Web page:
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Name three of the four most frequently occurring words in English writing?

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Answer: the, of, and to

According to John Allen Paulos in The formula for 'success' ( The Guardian, Thursday July 22, 2004):

"In English, for example, the word the appears most frequently and is said to have rank order 1; the words of rank 2, 3, and 4 are of, and, and to, respectively.

Zipf's Law relates the frequency of a word to its rank order k and states that a word's frequency in a written text is proportional to 1/k^1; that is, inversely proportional to the first power of k. (Thus of occurs half as frequently as the, and a third as frequently as the - and synecdoche hardly at all.)"

Note: Top Twenty Written English Words (in order of most to least used): the of and to in a for was is that on at he with by be it an as his

Top Twenty Spoken English Words (in order of most to least used): the and I to of a you that in it is yes was this but on well he have for


My choice for the four words: Impeach George Bush now. It's even a sentence.
Steve Clark

I have a wonderful book on my shelf titled "A Russian Learner's Dictionary" which lists the 10,000 most used Russian words with their usages and translations into English.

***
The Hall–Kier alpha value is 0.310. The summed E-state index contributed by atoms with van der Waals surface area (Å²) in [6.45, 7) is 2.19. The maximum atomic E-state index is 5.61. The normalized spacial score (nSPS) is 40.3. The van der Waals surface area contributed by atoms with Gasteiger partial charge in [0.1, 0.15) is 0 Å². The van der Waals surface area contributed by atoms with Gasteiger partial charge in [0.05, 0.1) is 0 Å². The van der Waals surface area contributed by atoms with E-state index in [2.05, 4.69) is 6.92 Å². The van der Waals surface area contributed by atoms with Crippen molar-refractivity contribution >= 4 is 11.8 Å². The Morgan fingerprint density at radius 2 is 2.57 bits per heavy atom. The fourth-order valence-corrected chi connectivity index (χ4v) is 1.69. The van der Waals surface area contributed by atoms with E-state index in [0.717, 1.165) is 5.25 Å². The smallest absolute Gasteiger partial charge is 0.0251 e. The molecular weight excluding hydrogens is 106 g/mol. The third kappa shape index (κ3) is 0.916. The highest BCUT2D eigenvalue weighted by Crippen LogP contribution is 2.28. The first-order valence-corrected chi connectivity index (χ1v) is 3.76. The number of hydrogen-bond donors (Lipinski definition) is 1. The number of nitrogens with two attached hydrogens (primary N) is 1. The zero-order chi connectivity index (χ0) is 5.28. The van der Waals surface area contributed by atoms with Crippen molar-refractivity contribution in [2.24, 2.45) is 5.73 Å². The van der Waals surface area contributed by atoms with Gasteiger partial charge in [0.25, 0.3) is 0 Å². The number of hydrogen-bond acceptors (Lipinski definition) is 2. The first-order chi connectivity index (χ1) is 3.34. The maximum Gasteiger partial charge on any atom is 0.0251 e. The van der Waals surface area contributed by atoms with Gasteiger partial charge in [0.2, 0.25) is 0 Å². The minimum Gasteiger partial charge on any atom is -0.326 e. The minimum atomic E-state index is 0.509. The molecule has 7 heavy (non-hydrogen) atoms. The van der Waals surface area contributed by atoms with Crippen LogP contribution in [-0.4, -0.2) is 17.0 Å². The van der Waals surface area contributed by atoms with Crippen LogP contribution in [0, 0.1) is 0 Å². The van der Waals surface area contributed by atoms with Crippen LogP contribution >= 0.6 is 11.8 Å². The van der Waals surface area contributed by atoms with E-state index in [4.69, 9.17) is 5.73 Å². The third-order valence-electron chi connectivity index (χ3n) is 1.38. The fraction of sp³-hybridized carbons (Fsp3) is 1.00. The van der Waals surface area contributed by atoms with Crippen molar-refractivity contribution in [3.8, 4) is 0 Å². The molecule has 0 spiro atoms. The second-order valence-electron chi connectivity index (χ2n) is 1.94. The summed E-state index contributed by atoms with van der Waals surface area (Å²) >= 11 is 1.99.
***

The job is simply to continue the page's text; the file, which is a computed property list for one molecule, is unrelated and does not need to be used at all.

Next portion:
It's a fantastic book for understanding the differences in language usage between Russian and English. I've been on the hunt for a similar book in English to no avail. If anyone knows of such a book, I'd love to explore this topic in depth.

I'm surprised to find that "I" isn't in the top 20 written words. Maybe we aren't so egocentric after all.

Interesting that "no" should not be in the top 20 spoken words. We are a gregarious species I guess.

No ifs or buts about it!
yalecohen ) )

Note the absence of she/her, even they/their, from either list. Thank God, "like" does not yet appear on the spoken list.

[Mootguy: In Canadian spoken English "eh" clocks in at number 3.]
slundgren at

It seems he and yes are used more often that she and no. I wonder if this has any significance?
wodonnell1 at

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